Why isn’t higher education seen as playing a role in levelling up? On first reading the Levelling Up the United Kingdom White Paper, there appears to be a 'higher education' sized gap in the middle of its argument, between where it talks about the need for more 'skills' (without specifying the levels of study required) and where it identifies the need to grow 'research and development clusters' in left behind areas. It manages to do this without reference to where highly qualified researchers are educated and choose to live, or the relationship between where those researchers live and where hi-tech companies choose to locate.
Our recent research project about autistic young people’s and families’ educational experiences during the pandemic has made two things evident: 1. Better educational experiences for autistic young people are possible 2. They are made possible through increasing flexibility in the system.
Since the start of the Covid-19 crisis, there has been a strong wave of public support for key workers and this has included teachers; for example, they are explicitly mentioned on the front page of the clap for our carers website. However there are widely differing views about the crucial role of schools and teachers in enabling the economy to begin to return to something like normal. On one side the right wing press - and the Education Secretary - cleverly placed this as a call to the 'duty' of teachers, positioning 'hero' teachers in opposition to the teacher unions. On the other, many parents are concerned about the safety of schools for their children. Other UK nations - not to mention some English LAs - take the view that it is unsafe to open schools so soon, as we can see. Meanwhile, the Children's Commissioner argues that disadvantaged children need to return to school quickly.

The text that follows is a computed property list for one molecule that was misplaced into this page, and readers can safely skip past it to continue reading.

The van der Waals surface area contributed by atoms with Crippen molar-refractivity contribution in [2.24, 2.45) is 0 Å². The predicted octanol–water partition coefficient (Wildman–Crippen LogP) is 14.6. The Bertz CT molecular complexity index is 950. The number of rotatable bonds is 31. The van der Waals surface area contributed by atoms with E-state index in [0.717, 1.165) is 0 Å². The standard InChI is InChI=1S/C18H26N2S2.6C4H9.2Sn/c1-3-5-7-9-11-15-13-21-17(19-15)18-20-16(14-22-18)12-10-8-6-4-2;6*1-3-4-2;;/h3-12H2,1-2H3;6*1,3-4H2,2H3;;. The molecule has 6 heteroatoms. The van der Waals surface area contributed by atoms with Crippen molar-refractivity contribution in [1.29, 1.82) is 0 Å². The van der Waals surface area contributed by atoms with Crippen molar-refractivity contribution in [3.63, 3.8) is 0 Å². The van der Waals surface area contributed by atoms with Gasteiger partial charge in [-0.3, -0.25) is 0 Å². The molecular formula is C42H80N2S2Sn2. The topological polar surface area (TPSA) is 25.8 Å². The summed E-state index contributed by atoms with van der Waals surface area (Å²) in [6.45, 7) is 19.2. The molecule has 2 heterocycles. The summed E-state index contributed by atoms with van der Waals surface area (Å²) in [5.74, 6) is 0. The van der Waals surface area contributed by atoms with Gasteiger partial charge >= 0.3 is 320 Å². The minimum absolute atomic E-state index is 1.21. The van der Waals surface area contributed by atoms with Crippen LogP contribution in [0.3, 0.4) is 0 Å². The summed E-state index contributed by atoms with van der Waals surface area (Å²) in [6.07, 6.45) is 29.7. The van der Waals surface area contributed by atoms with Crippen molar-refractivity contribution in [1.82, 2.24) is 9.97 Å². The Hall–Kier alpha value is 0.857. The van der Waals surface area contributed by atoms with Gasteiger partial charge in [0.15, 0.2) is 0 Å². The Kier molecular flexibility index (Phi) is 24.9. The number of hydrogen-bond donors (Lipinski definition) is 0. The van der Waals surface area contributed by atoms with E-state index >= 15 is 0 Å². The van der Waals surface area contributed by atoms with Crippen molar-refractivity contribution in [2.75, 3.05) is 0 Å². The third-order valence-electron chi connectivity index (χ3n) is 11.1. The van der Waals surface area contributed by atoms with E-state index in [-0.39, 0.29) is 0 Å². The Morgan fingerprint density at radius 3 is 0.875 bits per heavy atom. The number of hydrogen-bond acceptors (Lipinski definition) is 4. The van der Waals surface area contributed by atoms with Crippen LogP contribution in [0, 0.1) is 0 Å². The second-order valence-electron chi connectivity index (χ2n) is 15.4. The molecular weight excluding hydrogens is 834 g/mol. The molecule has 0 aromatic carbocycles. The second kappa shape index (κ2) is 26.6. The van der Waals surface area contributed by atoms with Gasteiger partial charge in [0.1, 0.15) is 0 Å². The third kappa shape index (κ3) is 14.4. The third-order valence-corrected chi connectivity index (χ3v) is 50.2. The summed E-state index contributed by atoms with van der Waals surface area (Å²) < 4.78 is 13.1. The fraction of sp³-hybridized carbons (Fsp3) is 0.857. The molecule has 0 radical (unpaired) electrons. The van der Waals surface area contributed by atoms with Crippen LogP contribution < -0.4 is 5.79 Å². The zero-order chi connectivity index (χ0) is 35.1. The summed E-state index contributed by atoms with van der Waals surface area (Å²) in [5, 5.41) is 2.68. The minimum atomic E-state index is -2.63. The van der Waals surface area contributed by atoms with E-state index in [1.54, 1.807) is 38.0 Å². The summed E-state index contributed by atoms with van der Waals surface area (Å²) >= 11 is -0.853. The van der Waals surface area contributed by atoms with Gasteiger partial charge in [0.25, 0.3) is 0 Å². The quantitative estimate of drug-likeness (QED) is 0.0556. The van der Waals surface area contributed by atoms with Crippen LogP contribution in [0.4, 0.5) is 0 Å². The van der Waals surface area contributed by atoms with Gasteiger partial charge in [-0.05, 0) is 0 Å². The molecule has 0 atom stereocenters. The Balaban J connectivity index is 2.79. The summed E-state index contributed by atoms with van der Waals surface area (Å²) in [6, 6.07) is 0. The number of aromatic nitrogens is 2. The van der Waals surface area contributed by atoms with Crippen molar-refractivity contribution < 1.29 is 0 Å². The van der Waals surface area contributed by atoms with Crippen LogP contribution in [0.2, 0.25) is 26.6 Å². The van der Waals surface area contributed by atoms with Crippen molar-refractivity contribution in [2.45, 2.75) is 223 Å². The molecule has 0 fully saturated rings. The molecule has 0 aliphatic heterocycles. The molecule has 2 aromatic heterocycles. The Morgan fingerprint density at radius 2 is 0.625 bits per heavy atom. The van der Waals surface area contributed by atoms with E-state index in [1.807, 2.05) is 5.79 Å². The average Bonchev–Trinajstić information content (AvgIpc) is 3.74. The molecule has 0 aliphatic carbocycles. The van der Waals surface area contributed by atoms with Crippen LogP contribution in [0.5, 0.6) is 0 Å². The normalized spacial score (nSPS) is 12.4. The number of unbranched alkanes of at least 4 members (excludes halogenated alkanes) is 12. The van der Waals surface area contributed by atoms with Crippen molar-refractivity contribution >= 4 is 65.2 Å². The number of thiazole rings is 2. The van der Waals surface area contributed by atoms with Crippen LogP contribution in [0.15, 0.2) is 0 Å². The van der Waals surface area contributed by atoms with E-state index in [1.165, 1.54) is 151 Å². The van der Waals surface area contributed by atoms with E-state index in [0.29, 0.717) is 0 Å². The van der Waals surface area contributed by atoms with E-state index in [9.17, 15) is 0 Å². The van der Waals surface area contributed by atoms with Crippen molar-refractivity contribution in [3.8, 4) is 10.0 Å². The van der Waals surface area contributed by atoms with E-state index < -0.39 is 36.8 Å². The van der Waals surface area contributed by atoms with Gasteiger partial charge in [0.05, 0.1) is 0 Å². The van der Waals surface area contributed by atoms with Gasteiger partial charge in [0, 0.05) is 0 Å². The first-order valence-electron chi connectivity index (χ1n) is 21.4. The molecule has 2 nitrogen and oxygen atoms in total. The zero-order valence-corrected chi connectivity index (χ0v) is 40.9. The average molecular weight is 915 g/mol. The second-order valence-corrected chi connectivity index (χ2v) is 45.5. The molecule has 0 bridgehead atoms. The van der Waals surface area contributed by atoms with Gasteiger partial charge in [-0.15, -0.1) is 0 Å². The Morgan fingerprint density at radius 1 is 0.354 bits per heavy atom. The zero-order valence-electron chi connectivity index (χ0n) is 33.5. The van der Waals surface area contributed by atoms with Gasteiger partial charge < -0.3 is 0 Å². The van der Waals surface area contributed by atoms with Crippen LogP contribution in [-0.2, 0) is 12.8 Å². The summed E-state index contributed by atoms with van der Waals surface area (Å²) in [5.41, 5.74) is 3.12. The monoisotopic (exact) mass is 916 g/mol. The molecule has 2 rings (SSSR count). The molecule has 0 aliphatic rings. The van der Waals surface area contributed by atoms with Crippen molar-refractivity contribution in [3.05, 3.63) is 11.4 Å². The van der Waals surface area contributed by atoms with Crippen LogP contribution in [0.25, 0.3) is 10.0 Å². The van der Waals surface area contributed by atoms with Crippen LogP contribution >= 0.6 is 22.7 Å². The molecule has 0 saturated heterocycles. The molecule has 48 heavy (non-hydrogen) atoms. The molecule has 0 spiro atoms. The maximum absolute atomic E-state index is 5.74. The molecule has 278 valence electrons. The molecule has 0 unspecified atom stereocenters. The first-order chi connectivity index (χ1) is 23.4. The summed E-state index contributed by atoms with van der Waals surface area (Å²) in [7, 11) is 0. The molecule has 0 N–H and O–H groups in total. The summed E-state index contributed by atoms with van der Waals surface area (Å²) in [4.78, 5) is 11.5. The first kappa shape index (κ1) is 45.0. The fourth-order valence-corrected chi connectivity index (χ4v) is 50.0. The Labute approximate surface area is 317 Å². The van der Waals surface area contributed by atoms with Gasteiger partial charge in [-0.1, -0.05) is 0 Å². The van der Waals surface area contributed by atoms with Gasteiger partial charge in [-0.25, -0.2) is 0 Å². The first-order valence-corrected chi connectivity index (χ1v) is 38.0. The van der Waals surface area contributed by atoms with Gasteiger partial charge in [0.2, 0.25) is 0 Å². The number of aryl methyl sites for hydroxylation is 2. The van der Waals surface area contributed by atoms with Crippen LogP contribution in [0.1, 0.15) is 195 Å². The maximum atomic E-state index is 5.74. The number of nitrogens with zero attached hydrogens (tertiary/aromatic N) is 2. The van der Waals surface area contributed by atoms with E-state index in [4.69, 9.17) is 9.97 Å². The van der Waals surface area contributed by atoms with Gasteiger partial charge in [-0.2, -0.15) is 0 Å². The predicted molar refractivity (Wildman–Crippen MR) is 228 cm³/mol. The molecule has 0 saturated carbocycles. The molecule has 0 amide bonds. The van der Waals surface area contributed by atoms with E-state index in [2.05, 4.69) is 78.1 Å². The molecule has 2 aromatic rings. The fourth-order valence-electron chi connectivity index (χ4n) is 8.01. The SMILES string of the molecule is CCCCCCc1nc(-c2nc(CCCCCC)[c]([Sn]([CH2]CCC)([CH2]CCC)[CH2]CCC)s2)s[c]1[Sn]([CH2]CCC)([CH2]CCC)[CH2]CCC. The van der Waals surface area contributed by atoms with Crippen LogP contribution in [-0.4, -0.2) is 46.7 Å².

With ‘lockdown’ firmly in place, no-one can be in doubt about Government rules. However, only recently the BBC News reported anti-social behaviour being on the increase. There will be those who always misbehave, however, daily I see groups of, I'm sure, 'normally law-abiding citizens' gathered together, playing, or simply enjoying the sunshine. This is particularly concerning given the volume of media reminders.
BY RUTH SQUIRE, PHD CANDIDATE (SHEFFIELD INSTITUTE OF EDUCATION) On 10th April I joined ten other doctoral students in presenting a poster at the SIPS Doctoral Student Poster Competition. Now in its third year, the competition and associated event present an opportunity for PhD students across the University to showcase their research and receive feedback … Continue reading SIPS Doctoral Poster Competition: A Student’s Perspective